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Let off steam with the kids this summer

Press Release   •   Jul 14, 2017 10:32 BST

A trip on a steam train down to the Scottish Borders would be a hit with children this summer

STEAM trains have captured the attention and hearts of children for generations, from Thomas the Tank Engine to Polar Express, and now families looking for an extra special day can experience a piece of the magic in Scotland this summer.

Families can steam on down to the Scottish Borders every Sunday in August on a Black Five steam locomotive operated by the charity Scottish Railway Preservation Society. The special steam excursion will travel for the first time on a route that takes in two of Scotland’s Great Scenic Rail Routes – the Borders Railway and the Forth Rail Bridge, designated a UNESCO World Heritage Site in 2015.

The trip starts in Linlithgow before travelling over the Forth Rail Bridge and round the Fife coast before heading south on the Borders Railway to Tweedbank where visitors can enjoy a two-hour stopover.

And there are lots of things for little ones to see and do once they arrive in the Scottish Borders. Trips from Tweedbank Railway Station will visit Abbotsford House, the home of Sir Walter Scott, as well as the historic towns of Melrose and Galashiels.

Family-friendly activities include:

  • Woodland safari at Abbotsford House – go on the hunt for wildlife, beasties and ‘aliens’ within the grounds of the historic house and visitor centre
  • Bring some crayons and take a texture rubbing of the ruins or plaques on display at Melrose Abbey said to bethe burial place of Robert the Bruce’s heart.
  • Take a walk along the banks of the River Tweed, crossing the suspension bridge into Gattonside and enjoy lunch at Seasons restaurant
  • Take a walk to the Eildon Hills at Melrose and visit Rhymer’s Stone, a large stone inscribed with the legend of Thomas the Rhymer, a 13th-century Scottish laird with a reputation for prophesy and supernatural powers.
  • Enjoy a Cream Tea at The Abbeymill Tea room and explore the gift shop
  • Hop on the City Sightseeing Scottish Borders open-top bus, operated by Borders Buses, and explore the many historical attractions and stunning scenery including the William Wallace Statue and Scott’s View.
  • Let off some (more) steam at the playparks in nearby Scott Park in Galashiels or on the banks of the loch at Tweedbank.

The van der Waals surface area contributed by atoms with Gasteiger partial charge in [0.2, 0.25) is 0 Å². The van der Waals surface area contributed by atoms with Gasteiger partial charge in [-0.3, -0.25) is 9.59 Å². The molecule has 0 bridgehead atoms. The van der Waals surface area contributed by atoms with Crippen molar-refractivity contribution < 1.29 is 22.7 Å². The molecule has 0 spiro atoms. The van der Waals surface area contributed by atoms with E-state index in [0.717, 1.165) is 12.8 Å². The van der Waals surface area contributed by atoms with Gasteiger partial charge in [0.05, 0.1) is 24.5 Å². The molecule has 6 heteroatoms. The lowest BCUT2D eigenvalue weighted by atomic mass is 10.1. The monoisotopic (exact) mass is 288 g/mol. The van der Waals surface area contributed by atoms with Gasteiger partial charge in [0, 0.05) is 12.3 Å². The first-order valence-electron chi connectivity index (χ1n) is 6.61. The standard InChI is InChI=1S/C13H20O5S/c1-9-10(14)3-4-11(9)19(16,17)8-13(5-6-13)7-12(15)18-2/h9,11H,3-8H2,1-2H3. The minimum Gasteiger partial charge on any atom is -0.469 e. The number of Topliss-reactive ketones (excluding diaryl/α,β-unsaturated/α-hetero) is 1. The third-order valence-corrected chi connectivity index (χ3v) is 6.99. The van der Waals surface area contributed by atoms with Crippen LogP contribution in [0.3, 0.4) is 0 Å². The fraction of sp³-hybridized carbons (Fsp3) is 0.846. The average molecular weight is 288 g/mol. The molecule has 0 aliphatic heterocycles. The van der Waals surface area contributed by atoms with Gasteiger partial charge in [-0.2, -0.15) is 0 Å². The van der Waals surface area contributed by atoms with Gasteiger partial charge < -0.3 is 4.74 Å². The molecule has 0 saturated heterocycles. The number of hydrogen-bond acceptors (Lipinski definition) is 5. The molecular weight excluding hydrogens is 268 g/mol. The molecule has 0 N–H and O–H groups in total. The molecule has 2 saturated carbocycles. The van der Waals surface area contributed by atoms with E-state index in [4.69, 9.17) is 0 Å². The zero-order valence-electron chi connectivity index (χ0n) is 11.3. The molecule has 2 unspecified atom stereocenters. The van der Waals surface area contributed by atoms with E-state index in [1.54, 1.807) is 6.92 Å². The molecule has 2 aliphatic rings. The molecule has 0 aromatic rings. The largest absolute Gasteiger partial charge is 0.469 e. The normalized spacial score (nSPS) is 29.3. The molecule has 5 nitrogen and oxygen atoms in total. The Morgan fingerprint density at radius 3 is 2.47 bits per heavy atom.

VisitScotland Regional Director Paula Ward said: “Travelling by steam train on this excursion through Fife, across the Forth Road Bridge, Edinburgh and the scenic Borders Railway offers a truly unique and exciting experience for visitors and is sure to capture the hearts and minds of children.

“The Scottish Borders is a fantastic place for families and our most recent visitor survey found that the range of activities on offer is one of the main reasons for attracting visitors to the region*. This steam experience is sure to prove a hit with children and families alike looking for something special to share together this summer.”

The Forth Bridge and Borders Steam Special Experience will depart from Linlithgow every Sunday in August, picking up passengers at Dunfermline, Kirkcaldy, Dalgety Bay and Edinburgh Waverley.

The return will be diesel-hauled from Tweedbank to Newcraighall, where the train will be turned on Niddrie triangle so that it can be steam-hauled for the remainder of the return journey.

The Black Five locomotive was designed by Sir William Stanier for the London, Midland & Scottish railway and a total of 842 were built between 1934 and 1951.

The trains will be operated by West Coast Railways.

For more information on the rail experiences and add-on ticketing offers to Abbotsford House, Melrose and Seasons in Gattonside, please visit:

For more information on Scotland’s Great Rail Journeys, visit:

For more information on family holidays and days out in Scotland, visit:


*32 per cent of respondents in the VisitScotland Visitor Survey cited the range of activities available in the area as the motivation to visit – more than double the national average of 14 per cent. The results of the survey can be found here:

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